2. Shows dedication and motivation.
The instructor’s mood affects those of his or her students. It is a tough job because it requires training other people for a vital role in the society. However, students need to see that instructor’s dedication and motivation for nursing care is palpable. Students cannot appreciate it if the instructor facilitates the clinical rotation as if it were a chore. Instructors that show dedication and motivation are often enthusiastic about introducing new concepts to student nurses. They also share life lessons along the way.
“…you instill in your students’ minds that being a nurse is rewardinG despite sacrifices”
By being a model of dedication and motivation, you instill in your students’ minds that being a nurse is rewarding despite sacrifices and this makes them want to commit more and do more. This is also a strong influence on whether they will see themselves in the profession for a long time. So for the clinical instructors out there, never lose your sparkle!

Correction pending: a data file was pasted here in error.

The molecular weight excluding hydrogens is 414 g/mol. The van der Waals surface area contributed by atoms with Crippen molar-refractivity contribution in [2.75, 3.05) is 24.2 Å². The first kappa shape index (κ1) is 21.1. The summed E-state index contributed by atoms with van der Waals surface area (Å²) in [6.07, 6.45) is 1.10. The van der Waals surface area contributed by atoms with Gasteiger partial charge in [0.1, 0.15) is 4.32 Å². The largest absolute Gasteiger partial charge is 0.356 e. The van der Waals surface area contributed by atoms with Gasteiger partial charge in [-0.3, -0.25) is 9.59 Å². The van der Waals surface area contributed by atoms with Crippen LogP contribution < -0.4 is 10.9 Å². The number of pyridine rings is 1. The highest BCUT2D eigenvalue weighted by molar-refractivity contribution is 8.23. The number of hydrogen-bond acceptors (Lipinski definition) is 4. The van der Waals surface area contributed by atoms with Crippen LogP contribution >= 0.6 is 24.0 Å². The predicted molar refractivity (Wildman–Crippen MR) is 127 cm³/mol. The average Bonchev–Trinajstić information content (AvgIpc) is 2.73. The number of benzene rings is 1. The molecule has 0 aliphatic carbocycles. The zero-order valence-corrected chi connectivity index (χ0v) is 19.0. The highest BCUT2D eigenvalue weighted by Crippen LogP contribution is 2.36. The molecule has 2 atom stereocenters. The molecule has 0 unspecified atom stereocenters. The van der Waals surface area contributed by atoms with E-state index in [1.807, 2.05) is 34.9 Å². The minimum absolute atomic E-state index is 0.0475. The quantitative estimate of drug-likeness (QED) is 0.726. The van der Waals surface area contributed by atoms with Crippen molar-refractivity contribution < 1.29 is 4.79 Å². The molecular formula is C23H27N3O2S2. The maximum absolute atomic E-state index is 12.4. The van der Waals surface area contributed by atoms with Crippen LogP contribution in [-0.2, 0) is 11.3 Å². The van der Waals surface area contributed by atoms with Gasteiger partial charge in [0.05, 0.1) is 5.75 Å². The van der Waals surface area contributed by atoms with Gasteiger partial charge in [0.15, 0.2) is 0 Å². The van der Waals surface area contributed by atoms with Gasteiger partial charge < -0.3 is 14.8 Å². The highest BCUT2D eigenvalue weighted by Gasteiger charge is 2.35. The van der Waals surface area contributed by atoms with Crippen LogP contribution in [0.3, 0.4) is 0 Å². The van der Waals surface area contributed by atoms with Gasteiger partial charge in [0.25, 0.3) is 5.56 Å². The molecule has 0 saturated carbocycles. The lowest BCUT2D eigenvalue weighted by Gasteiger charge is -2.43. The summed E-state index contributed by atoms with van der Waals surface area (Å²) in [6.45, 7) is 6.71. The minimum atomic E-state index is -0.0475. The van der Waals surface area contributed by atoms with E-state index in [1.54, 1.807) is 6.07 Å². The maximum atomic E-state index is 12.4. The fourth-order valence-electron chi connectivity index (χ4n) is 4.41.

3. Demonstrates competitiveness in clinical skills.
One of the major sources of anxiety in student nurses is the thought of being unable to carry out nursing procedures in the clinical setting. The idea of feeling humiliated and inadequate after failing fear them more. Instructors might be oblivious to the fact that their students look up to them as if they have the answers to everything and the hands to handle even the impossible.
Students need guidance when they perform skill-related activities until they can carry it out with confidence, caution, and ease. Students need to feel that their instructors are experienced enough because they first need to feel that they can trust you. Students admire professors who appear systematic and sure with an air of spontaneity in them you can practically hear their names being mentioned in conversations.
4. Respects students as individuals.
The night before the duty, students already have the worst nightmares of how the entire rotation will go so clinical instructors who do not take the time to reflect before committing actions would likely make these nightmares a reality.